Meet Grace and Christina Adesina. They're the sisters behind Shades of Beauty, a two-day event that they've described as a kind of black Beautycon.
The creators of the hair and beauty event, held at London's Lindley Hall last month, say they were inspired by Hollywood comedy Girls Trip to bring together black women to share stories and tackle big issues such as the role they play in the beauty industry.
Guests included Vogue’s contributing editor, Funmi Fetto, businesswoman Sharmadean Reid MBE, and body positivity ambassador and author, Chidera Eggerue, popularly known as The Slumflower.
Christina, 32, told BuzzFeed News: "I was inspired by Girls Trip and the Essence Festival. I saw how much fun they had and, as a black woman, we love our hair, we love our makeup, and we love having fun. I remember growing up we would go out to a rave for two hours but we spent five hours getting ready – but that was the best part of the night."
Girls Trip, the 2017 Hollywood comedy starring Regina Hall, Queen Latifah, Jada Pinkett Smith, and breakout star Tiffany Haddish, received top reviews and won the NAACP Image Award for Outstanding Motion Picture. Just as significant was its impact at the box office where its performance exceeded expectations with its heartwarming portrayal of black sisterhood.
Christina continued: "Girls Trip was one of the funniest movies that I had seen in ages. I have a very tight knit group of friends and after watching it just got me thinking: What can we do locally and enjoy together as a group of black women?
"That pushed me to think to do an event to bring women together, that they could just come with their girlfriends and enjoy, have a drink, have some food, talk about hair and some real life issues as we’ve seen with the panel discussions and also using the platform to discuss the issues that really matter to us as a community."
More than 2,000 attendees turned up to Lindley hall to explore exhibitions, participate in masterclasses, and in-depth panel discussions on topics such as beauty perceptions in the digital age, colourism, and black ownership in the beauty industry.
With reports that Black women spend six times more than other ethnicities on hair care, the organisers wanted to host a discussion between consumers and emerging black business owners.
The duo own three businesses between them including Fair Hair Care, a company that regulates the sales of human hair extensions, rating them for quality and the way they are sourced.
Christina continued: "I think there has always been a negative attitude towards how black women spend their money, and I think we’re a hardworking community but we do need to start investing in ourselves if we’re talking about expenditure.
"We need to be looking how we can put that money back into ourselves whether that be learning more about money and finance and how to manage that, or learning about how to scale up and how to grow businesses, definitely that needs to be done."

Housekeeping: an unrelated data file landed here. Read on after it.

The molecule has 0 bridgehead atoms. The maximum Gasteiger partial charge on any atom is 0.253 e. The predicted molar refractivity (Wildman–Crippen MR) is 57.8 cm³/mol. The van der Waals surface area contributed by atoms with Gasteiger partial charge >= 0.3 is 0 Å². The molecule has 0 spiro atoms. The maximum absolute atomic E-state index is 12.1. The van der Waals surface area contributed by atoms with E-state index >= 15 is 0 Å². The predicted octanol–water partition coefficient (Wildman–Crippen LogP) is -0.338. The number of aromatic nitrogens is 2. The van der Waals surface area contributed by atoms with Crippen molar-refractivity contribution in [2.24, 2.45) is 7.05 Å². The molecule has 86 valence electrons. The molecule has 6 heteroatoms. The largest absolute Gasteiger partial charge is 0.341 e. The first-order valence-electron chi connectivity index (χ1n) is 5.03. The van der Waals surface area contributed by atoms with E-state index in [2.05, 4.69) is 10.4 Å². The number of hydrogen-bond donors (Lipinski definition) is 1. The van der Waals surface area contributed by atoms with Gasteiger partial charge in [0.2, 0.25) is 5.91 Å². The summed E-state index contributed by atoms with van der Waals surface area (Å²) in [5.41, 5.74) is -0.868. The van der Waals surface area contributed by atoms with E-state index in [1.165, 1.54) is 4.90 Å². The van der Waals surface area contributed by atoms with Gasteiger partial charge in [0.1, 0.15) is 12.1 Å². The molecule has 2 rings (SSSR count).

One business owner in attendance was Jamelia Donaldson, founder and CEO of Treasure Tress, a monthly subscription box curated for women with kinky and curly hair.
She praised Shades of Beauty as a "sacred space" for black women that "introduced a new feel to what others may be tempted to describe as a ‘hair show’."
Donaldson took part in a panel discussion that explored the underrepresentation of black women in boardrooms, as well as the beauty industry, despite being known cultural innovators.
She said: "I often find myself being the only black woman in the room, or my team being the only black women in the room. While I channel confidence and strength from living the frustrations of black women and haircare, it is pretty disappointing that we’re only just beginning to see ourselves reflected in marketing roles.
"I must note that when we are in positions of power there is a stark difference in how well executed the campaigns are: take Creme of Nature’s Pure Honey range, for example. Curated and executed with excellence by Teneya Gholston – the range was everywhere from Essence Fest to Curl Fest and Shade of Beauty Live.
"Palmers, again with Krista Carnegie on the team, they just seem to get it right - supporting grassroots community events and big industry events similar to the before mentioned."
Shades of Beauty Live coincided with the launch of their #MyShadeMatters campaign, a commitment to challenging mainstream beauty standards while also advocating that there is no one way to be black: "Beauty comes in all shades, shapes, and hair textures," added Grace.
Following the success of their inaugural event, the sisters are geared up and ready to go again next year confirming that they had put in a reservation for the hall next year.
Christina said: "I’m feeling great because the comments and feedback from the exhibitors guest and everybody has been really positive, they’ve felt welcome. I’m happy but i’m a perfectionist so i’m trying to look at the bigger picture."
Ade Onibada is a junior reporter at BuzzFeed and is based in London.
Contact Ade Onibada at firstname.lastname@example.org.
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